Franklin emerged from the multiple paths that had already been forged by Holiday, Nina Simone, and Mahalia Jackson: Like Sam Cooke (who was a family friend), she melded Gospel with pop music so seamlessly that now it’s hard to think there was ever a time when the two ran on parallel, if often criss-crossing, paths. Without her there could have been no Donna Summer, Chaka Khan or Whitney Houston (whose mother, Cissy, was one of the Sweet Inspirations, who often sang backup for Franklin); nor would there be a Janelle Monae, a Rihanna or a Beyoncé. She was both a pioneer and a connecting link to traditional American music, looking ahead every minute even as she never lost sight of where she came from.
Franklin rewrote the rules, and shattered the limits, of what could be done with a song. You can hear it especially in her readings of material written for and made famous by others, like Burt Bacharach and Hal David’s “I Say a Little Prayer,” a hit for Dionne Warwick in 1967. This song almost wasn’t recorded: Franklin and the Sweet Inspirations were messing around in the control room, doodling with the melody and lyrics—Wexler heard them and quickly got them together with the musicians. The song was recorded in one take. Franklin’s phrasing at the beginning of “Prayer” is fleet and lilting, like stones skipping across a lake; by the end, her vocal lines have become one long, cool skim, as if she’s coming in for a landing, heading straight for the home waiting for her at the end of the song.
Warwick’s version of “Prayer” is wonderful, but Franklin’s is a world apart, at once tender and bold. She could think on her feet like few other singers, wholly recharging even songs that, as sung by others, already seemed like a done deal. She turns the Beatles’ “Eleanor Rigby” into an eloquent honky-tonk lament, changing the lyrics to the first-person, shifting the action—and the pure loneliness described in the song—onto herself: “I’m Eleanor Rigby,” she sings. It is she who picks up the rice in the church where the weddings have been. “I’m keeping my face in a jar by the door,” she tells us, remaking the meaning of the line. She’s the performer always ready for the quick escape, the reinvention. She’s an expert at both expressing and hiding. Song by song, Aretha drew us closer. Her double helix of intimacy and mystery only ever made us want more.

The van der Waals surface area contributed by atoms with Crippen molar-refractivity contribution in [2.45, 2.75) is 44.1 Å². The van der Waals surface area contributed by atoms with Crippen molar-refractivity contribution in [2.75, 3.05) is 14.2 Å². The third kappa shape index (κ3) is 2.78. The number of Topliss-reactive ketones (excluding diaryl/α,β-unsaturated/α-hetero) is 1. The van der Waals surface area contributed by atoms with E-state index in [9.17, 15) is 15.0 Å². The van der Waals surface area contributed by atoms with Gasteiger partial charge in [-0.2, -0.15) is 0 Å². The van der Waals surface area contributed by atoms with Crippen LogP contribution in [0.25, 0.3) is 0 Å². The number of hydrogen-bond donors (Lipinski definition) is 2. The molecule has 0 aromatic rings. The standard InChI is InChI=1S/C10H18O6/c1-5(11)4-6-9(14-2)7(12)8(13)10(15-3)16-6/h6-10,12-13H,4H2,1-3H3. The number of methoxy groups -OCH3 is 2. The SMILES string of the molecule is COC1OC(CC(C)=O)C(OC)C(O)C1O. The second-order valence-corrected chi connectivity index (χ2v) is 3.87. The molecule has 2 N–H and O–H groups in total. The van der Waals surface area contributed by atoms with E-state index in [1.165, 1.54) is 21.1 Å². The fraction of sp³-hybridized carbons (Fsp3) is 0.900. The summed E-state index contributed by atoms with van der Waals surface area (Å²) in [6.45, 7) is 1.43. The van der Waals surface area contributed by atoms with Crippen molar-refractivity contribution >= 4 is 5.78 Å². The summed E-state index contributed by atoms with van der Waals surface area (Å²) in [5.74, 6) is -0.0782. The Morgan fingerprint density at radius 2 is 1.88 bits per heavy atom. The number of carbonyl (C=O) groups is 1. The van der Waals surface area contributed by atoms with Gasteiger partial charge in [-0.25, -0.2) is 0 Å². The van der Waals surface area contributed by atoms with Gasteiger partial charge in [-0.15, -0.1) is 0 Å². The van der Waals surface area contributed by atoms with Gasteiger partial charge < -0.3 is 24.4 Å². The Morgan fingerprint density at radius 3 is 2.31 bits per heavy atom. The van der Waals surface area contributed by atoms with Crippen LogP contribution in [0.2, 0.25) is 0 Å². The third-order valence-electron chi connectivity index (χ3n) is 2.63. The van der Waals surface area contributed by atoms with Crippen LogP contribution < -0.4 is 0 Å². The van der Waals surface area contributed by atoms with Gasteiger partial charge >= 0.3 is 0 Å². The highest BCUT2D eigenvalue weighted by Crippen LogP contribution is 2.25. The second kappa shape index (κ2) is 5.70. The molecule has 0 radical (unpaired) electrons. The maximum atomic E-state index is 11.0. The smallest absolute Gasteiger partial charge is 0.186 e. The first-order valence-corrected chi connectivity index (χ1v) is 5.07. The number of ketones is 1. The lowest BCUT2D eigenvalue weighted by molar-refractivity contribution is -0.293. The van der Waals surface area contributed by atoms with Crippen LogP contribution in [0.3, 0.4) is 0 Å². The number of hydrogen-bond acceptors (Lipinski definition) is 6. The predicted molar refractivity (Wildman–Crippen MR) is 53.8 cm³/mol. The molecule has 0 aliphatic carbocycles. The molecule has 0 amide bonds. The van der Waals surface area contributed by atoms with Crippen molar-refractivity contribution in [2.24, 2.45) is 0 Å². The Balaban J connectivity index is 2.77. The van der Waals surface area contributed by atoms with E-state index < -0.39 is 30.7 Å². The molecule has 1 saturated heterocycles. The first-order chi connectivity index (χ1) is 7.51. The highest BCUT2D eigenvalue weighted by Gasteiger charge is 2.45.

Wexler wrote that he thought of Aretha as “Our Lady of Mysterious Sorrows.” She occasionally confided her troubles in him, but mostly, she kept them close. In the studio, Wexler wrote, “she never hit a wrong note, never showed a second of self-doubt. There I never pretended to critique her vocals, her judgment was impeccable, her execution miraculous, and all I could do was provide the right setting or offer the occasional suggestion.”
You can see all of those instincts, that assurance, that skill, in the footage of her performance of “America (My Country ‘Tis of Thee)” at the Obama inauguration in 2009. There are places in the song where her timbre is stretched a bit thin. But from the moment she approaches the mic—decked out in a gray felt hat adorned with an enormous bow, a look-at-me hat that also says, “Wait ’til you hear me”—her sense of authority and her dignity are overwhelming. She reinvents even this song, one most of us have heard hundreds of times, turning it into an acknowledgment that even in a nation built on bloodshed and suffering, there is a vast capacity for good. No monarchies in this country—we don’t believe in that stuff. Yet for a time, this sweet land of liberty was graced with a queen. She sang her way through one of our nation’s most charged and challenging eras, and we followed the sound of her voice. She taught us so much, just because it was pure joy to listen.